Right-wing Populism and Social Work: Contrasting Ambivalences About Modernity
Right-wing populism has become a major feature of the politics of many Western countries, and poses particular challenges for social work. This paper explores the contradictory relationships of both social work and right-wing populism to Enlightenment Modernity. Each embraces some elements of modernity but retreats from others. This analysis suggests that apparent commonalities—rejection of globalisation, empowerment rhetoric and opposition to neo-liberalism—are more apparent than real. On this basis, the paper argues that attempts by social work either to dialogue with or to accommodate the right-wing populist agenda are both futile and dangerous. Rather, it is important for social work not only to take a strong stand against neo-liberalism, but to also to articulate significant alternatives to the right-wing populist dystopia, and engage in principled activism, based on the values of social justice and human rights, and to work towards the realisation of such alternatives at community level.
KeywordsRight-wing populism Social work Modernity Neo-liberalism Human rights Dialogue
Right-wing populism has become a prominent feature of politics in many western countries. Because of its systemic origins, it is likely to be a continuing part of the context of many social workers, and this trend will almost certainly increase as the world approaches multiple crises—economic, ecological, social and political—and as what appeared to be certainties melt away. Right-wing populism is a natural and probably inevitable consequence of the world that white Western Modernity has created. To pretend that it will be ‘business as usual’ in the future is to be naïve, deluded and dangerous. In such a world, social work can be part of the movements that hold out some hope for an alternative way forward, but it can seem like a flickering candle in the face of the storm. Yet, to quote the proverb that launched Amnesty International in 1961, it is better to light a candle than to curse the darkness.
In any discussion of right-wing populism and social work, there is a danger of generalisation. Both have complex and multi-faceted origins and characteristics. There is no need, in this journal with a social work readership, to discuss further the complexity of ‘social work’, but it is important briefly to consider the complexity of right-wing populism.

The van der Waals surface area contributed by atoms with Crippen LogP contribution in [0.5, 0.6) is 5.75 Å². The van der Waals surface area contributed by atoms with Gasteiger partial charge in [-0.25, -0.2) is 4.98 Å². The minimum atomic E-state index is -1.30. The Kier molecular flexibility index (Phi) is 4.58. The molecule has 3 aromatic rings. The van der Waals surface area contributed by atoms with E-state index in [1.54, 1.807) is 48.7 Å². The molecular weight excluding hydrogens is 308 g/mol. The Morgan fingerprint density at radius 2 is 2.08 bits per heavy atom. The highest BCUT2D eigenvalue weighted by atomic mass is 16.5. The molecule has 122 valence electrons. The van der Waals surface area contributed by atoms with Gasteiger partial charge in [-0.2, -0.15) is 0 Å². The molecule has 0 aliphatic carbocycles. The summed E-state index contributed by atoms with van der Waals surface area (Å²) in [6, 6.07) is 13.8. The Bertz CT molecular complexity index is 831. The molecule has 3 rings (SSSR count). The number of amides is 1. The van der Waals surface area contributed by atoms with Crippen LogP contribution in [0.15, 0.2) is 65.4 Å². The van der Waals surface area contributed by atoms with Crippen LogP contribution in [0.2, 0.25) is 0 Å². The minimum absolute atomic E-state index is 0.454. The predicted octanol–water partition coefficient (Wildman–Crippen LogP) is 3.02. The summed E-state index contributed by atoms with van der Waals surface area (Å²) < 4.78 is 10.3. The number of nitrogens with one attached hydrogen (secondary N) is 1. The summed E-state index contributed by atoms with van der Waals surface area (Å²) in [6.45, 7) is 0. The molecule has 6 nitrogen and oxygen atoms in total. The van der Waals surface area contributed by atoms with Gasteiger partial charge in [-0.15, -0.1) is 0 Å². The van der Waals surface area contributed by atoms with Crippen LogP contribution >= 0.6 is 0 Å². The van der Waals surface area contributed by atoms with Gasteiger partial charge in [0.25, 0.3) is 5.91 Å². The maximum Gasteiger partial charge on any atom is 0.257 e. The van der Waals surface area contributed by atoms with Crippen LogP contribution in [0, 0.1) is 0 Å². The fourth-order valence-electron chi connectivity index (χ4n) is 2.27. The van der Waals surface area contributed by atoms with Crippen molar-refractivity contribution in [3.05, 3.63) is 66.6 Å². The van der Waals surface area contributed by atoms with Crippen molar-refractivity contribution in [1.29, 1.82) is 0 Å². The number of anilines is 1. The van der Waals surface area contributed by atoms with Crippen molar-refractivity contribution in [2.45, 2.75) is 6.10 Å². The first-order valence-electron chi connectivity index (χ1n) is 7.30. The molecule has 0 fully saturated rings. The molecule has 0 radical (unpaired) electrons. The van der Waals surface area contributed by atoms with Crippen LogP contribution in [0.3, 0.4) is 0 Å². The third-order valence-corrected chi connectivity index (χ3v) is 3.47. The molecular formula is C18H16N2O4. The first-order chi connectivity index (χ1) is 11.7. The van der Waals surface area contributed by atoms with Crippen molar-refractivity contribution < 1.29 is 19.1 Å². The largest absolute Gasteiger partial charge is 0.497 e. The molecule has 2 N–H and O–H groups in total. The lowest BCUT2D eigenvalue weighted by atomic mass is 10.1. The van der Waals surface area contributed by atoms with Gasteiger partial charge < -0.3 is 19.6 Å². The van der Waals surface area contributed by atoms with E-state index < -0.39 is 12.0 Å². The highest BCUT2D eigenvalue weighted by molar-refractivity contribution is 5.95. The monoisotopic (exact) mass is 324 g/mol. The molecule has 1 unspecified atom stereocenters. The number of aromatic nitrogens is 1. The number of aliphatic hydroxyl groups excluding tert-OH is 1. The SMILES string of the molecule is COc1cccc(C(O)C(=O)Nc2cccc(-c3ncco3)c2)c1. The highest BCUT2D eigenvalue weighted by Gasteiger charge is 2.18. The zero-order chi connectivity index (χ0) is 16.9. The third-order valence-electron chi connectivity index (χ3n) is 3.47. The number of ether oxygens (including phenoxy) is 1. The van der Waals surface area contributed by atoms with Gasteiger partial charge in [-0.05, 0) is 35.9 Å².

In their analysis of right-wing populism in the USA, Berlet and Lyons (2016) describe the phenomenon as ‘producerist’ politics. Producerists are those who are engaged in material work, usually manual, which they value above the work of anyone else. They see themselves as being squeezed from above by increasing numbers within the ‘elites’, which include bankers, government bureaucrats, secular humanists, socialists, liberals, globalists and corrupt politicians. They also see themselves squeezed from below by ‘lazy sinful parasites’, including welfare recipients, immigrants, feminists, people of colour, social justice activists and community organisers. It should be noted that social workers, as educated professionals and social justice advocates, have some identification with both the elites and the ‘parasites’, and so will be doubly resented by the producerists. Within right-wing populism, there are different identities and different scapegoats, for example fundamentalist Christianity is important for some populist groups, but not for all. And explicit overt racism is far from universal among the followers of right-wing populism, though it seems evident that implicit or covert racism is far more widespread. In Berlet and Lyons’ analysis, producerists, in seeking a way out from being ‘squeezed’ both from above and from below, are dragged in one (moderate) direction by conventional conservative politics, such as the US Republican Party, and in another (extreme) direction by various ultra-right groups. All this means that it is hard to generalise about right-wing populism, as it displays different features, and is also somewhat different in varying national and cultural contexts. What applies in US right-wing populism will be somewhat different from its manifestation in Europe, and indeed the French, German, Hungarian and Italian versions all vary from each other (Wodak 2015). Similarly, right-wing populism in Asia and Africa will take different forms again.